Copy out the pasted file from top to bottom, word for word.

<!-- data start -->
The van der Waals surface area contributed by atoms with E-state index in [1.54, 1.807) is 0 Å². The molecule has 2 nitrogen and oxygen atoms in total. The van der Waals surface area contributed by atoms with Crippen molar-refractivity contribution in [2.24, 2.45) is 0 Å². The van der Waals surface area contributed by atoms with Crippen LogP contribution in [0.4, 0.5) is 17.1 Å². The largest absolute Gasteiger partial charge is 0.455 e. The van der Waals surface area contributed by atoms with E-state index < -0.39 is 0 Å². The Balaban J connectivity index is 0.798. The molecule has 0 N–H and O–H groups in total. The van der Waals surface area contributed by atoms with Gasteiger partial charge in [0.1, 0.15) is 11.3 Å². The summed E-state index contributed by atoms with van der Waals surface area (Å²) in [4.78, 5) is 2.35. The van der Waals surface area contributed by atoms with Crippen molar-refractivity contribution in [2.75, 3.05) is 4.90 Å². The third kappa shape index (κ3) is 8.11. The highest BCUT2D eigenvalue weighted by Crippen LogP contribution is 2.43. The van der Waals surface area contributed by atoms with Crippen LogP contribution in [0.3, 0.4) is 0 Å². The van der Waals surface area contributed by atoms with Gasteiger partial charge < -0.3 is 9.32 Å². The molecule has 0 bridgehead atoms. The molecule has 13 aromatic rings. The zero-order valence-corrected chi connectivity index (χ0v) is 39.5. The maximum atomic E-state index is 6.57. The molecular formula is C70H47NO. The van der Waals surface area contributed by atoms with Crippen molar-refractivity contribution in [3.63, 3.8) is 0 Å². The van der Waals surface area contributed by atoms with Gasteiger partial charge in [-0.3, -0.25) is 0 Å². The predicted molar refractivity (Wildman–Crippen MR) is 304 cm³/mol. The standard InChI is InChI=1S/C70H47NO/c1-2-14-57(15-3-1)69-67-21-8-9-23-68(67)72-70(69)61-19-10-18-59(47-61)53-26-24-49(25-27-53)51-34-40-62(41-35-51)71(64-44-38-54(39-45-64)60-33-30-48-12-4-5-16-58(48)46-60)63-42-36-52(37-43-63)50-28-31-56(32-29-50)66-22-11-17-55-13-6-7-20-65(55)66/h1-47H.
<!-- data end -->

The van der Waals surface area contributed by atoms with E-state index in [1.54, 1.807) is 0 Å². The molecule has 2 nitrogen and oxygen atoms in total. The van der Waals surface area contributed by atoms with Crippen molar-refractivity contribution in [2.24, 2.45) is 0 Å². The van der Waals surface area contributed by atoms with Crippen LogP contribution in [0.4, 0.5) is 17.1 Å². The largest absolute Gasteiger partial charge is 0.455 e. The van der Waals surface area contributed by atoms with E-state index < -0.39 is 0 Å². The Balaban J connectivity index is 0.798. The molecule has 0 N–H and O–H groups in total. The van der Waals surface area contributed by atoms with Gasteiger partial charge in [0.1, 0.15) is 11.3 Å². The summed E-state index contributed by atoms with van der Waals surface area (Å²) in [4.78, 5) is 2.35. The van der Waals surface area contributed by atoms with Crippen molar-refractivity contribution in [2.75, 3.05) is 4.90 Å². The third kappa shape index (κ3) is 8.11. The highest BCUT2D eigenvalue weighted by Crippen LogP contribution is 2.43. The van der Waals surface area contributed by atoms with Crippen LogP contribution in [0.3, 0.4) is 0 Å². The van der Waals surface area contributed by atoms with Gasteiger partial charge < -0.3 is 9.32 Å². The molecule has 0 bridgehead atoms. The molecule has 13 aromatic rings. The zero-order valence-corrected chi connectivity index (χ0v) is 39.5. The maximum atomic E-state index is 6.57. The molecular formula is C70H47NO. The van der Waals surface area contributed by atoms with Crippen molar-refractivity contribution in [3.63, 3.8) is 0 Å². The van der Waals surface area contributed by atoms with Gasteiger partial charge in [-0.3, -0.25) is 0 Å². The predicted molar refractivity (Wildman–Crippen MR) is 304 cm³/mol. The standard InChI is InChI=1S/C70H47NO/c1-2-14-57(15-3-1)69-67-21-8-9-23-68(67)72-70(69)61-19-10-18-59(47-61)53-26-24-49(25-27-53)51-34-40-62(41-35-51)71(64-44-38-54(39-45-64)60-33-30-48-12-4-5-16-58(48)46-60)63-42-36-52(37-43-63)50-28-31-56(32-29-50)66-22-11-17-55-13-6-7-20-65(55)66/h1-47H.